Elena was only four. Starry-eyed, childlike innocence laced with the naivety that accompanied living only a short and quiet life. She played with homemade dolls and teacups as those her age should do. She is a child, in all meanings of the word. She is safe, not because of her budding youth, but because she is not one of the many undocumented immigrants.
He was only 12 when he made the arduous trek to the beloved land of prosperity. In his motherland, rumors spoke of opportunity, and more importantly, safety. Blessings too often missed in the carnage he once called home. The United States, he decides, is his new home now.
Customarily, the boy worked tirelessly every day until he was 30. He never complained when he was financially compensated less than his documented coworkers. He volunteered to work overtime until his nailbeds were sullied with dirt and calluses pulsed. He maintained his health in mint condition, for the forbidden chance he would become physically incapable of supporting his only love.
He was happy, because this was a salvation that he would never take for granted and that countless never get. He owed it to Elena, American-born, to stay by her side through all walks of life. To see her become whatever profession she deems her destiny. To see her wed the one for whom she cares. To see her children, his future grandchildren. To live freely in the place that they both called home.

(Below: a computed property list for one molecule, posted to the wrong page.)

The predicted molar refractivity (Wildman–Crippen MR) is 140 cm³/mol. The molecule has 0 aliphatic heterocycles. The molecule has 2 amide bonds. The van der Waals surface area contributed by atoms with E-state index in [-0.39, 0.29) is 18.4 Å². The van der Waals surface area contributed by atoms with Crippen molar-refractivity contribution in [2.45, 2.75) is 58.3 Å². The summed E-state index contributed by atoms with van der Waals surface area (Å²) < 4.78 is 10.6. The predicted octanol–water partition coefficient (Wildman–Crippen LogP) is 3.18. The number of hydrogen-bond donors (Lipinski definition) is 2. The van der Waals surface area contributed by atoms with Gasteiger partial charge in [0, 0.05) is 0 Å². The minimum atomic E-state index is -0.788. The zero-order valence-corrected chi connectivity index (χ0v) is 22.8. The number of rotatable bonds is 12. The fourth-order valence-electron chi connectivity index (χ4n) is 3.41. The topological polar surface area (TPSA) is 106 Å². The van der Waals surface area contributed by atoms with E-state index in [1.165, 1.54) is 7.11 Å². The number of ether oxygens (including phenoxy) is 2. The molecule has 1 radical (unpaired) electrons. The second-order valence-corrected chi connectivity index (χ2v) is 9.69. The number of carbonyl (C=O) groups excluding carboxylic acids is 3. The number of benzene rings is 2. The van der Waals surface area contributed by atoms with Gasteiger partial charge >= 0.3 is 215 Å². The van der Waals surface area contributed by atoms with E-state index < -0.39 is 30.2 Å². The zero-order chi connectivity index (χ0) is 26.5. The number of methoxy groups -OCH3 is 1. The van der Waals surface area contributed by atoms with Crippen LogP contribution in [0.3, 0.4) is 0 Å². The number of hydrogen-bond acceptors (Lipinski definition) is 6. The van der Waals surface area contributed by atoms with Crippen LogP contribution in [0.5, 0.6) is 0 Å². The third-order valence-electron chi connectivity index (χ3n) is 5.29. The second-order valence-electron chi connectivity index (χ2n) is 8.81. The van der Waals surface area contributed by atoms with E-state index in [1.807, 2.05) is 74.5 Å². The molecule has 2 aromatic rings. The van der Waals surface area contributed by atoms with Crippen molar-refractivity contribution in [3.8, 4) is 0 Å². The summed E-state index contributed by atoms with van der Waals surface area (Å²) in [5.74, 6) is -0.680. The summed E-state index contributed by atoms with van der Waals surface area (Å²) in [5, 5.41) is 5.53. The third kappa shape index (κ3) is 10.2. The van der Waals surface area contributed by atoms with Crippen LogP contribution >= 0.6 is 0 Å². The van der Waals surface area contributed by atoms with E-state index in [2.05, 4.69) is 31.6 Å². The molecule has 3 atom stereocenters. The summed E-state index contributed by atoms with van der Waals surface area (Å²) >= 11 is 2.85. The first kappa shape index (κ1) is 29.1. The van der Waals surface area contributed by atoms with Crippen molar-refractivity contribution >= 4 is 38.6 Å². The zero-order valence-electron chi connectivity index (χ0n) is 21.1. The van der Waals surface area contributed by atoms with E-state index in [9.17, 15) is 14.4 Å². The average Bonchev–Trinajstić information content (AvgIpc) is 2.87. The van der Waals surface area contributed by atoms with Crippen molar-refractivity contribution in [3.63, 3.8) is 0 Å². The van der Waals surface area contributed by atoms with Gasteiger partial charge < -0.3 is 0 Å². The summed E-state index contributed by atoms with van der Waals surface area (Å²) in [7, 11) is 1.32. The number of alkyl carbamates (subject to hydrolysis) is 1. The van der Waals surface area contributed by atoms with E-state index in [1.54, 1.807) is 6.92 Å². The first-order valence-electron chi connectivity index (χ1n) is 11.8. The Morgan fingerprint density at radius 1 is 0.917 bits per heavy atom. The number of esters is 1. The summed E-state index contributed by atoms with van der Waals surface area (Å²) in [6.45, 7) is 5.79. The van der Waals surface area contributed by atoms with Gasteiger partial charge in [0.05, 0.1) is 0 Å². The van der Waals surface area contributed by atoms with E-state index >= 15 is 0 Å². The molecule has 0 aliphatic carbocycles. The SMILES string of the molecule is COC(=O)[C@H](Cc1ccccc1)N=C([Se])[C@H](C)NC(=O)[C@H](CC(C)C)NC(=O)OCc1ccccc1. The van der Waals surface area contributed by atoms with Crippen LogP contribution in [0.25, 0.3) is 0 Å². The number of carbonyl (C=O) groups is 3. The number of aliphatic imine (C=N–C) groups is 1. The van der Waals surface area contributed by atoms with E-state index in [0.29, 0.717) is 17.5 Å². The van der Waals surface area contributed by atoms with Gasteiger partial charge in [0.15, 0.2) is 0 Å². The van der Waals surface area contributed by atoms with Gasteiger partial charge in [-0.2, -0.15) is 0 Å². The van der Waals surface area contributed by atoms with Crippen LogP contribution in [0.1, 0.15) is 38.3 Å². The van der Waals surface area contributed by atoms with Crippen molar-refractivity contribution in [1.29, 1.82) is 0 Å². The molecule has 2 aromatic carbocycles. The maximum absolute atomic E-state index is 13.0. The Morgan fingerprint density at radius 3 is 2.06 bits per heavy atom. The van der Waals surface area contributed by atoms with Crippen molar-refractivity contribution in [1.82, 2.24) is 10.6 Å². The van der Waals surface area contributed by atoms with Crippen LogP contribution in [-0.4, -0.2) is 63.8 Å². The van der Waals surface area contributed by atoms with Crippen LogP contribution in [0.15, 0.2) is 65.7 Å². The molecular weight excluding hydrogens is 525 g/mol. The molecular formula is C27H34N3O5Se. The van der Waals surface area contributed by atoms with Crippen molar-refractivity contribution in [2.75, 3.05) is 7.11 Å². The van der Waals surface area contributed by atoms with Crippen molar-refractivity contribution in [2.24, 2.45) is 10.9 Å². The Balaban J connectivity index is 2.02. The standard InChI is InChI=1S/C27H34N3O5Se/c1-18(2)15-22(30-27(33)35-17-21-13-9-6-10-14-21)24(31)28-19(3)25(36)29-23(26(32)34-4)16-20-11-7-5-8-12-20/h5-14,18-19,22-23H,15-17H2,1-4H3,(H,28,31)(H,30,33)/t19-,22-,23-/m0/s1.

However, he is not safe. Unlike his daughter, he is undocumented. In the eyes of their home, he is a danger.
* * *
The story of this man and his daughter is only one of millions, all lived and ended differently. But one peril prevails throughout each of their lives: fear.
Undocumented immigrants live a life entirely encompassed by fear. The fear of confrontation from the U.S. Immigration and Customs Enforcement (ICE) persistently presents itself at the forefront of their minds, driving the choices they make every day.
So much so, Maria Chavalan Sut claims she never leaves the safety of her sanctuary — a church providing refuge for undocumented migrants. A place of worship ICE is forbidden to intrude. Chavalan Sut left her home in Guatemala after it was burned down and she was threatened with death.
She sought asylum in 2015 and submitted a notice to plead her case. ICE accepted the case, yet never assigned her a date or time for her court appearance, causing her to miss her own hearing and revoking her chance of a better life. ICE proceeded to deport her for absence of a valid reason to stay.
Her case is not unique. Myriads of other undocumented immigrants deliberately avoid traveling from place to place in fear of being stopped, because being caught means they strip their families of the chance at salvation.
A rural physician who privately treats undocumented immigrants recalls: “These people are here to support their loved ones. Sometimes, they make difficult sacrifices by leaving their family in their home countries, so they can work here and send the money back. I’ve held their hands as they sobbed over the death of loved ones, because they cannot go back to see them. They have a duty here, and it is to work.”